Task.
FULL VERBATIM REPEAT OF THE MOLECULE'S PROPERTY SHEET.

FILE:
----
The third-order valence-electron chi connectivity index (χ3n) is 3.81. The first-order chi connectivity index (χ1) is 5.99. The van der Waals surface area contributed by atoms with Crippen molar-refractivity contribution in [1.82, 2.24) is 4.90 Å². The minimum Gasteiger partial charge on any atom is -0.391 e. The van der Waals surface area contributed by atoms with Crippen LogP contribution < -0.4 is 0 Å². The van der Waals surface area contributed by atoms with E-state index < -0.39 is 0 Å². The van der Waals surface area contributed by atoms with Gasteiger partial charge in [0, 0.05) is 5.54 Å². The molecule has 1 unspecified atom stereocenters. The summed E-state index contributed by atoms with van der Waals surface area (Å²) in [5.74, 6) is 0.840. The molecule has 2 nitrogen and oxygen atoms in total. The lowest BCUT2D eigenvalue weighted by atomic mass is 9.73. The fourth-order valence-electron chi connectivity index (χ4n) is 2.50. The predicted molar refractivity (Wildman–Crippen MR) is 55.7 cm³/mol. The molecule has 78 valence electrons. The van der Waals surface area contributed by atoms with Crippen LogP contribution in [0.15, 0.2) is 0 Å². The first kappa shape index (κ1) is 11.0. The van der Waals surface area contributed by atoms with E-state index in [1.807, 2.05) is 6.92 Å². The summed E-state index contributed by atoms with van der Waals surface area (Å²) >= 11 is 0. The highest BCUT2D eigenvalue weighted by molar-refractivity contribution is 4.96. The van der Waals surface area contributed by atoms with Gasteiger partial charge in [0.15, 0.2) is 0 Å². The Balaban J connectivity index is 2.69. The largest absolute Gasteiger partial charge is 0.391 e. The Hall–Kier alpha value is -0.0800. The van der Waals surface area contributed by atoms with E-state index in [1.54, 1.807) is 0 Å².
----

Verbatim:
The third-order valence-electron chi connectivity index (χ3n) is 3.81. The first-order chi connectivity index (χ1) is 5.99. The van der Waals surface area contributed by atoms with Crippen molar-refractivity contribution in [1.82, 2.24) is 4.90 Å². The minimum Gasteiger partial charge on any atom is -0.391 e. The van der Waals surface area contributed by atoms with Crippen LogP contribution < -0.4 is 0 Å². The van der Waals surface area contributed by atoms with E-state index < -0.39 is 0 Å². The van der Waals surface area contributed by atoms with Gasteiger partial charge in [0, 0.05) is 5.54 Å². The molecule has 1 unspecified atom stereocenters. The summed E-state index contributed by atoms with van der Waals surface area (Å²) in [5.74, 6) is 0.840. The molecule has 2 nitrogen and oxygen atoms in total. The lowest BCUT2D eigenvalue weighted by atomic mass is 9.73. The fourth-order valence-electron chi connectivity index (χ4n) is 2.50. The predicted molar refractivity (Wildman–Crippen MR) is 55.7 cm³/mol. The molecule has 78 valence electrons. The van der Waals surface area contributed by atoms with Crippen LogP contribution in [0.15, 0.2) is 0 Å². The first kappa shape index (κ1) is 11.0. The van der Waals surface area contributed by atoms with E-state index in [1.807, 2.05) is 6.92 Å². The summed E-state index contributed by atoms with van der Waals surface area (Å²) >= 11 is 0. The highest BCUT2D eigenvalue weighted by molar-refractivity contribution is 4.96. The van der Waals surface area contributed by atoms with Gasteiger partial charge in [0.15, 0.2) is 0 Å². The Balaban J connectivity index is 2.69. The largest absolute Gasteiger partial charge is 0.391 e. The Hall–Kier alpha value is -0.0800. The van der Waals surface area contributed by atoms with E-state index in [1.54, 1.807) is 0 Å².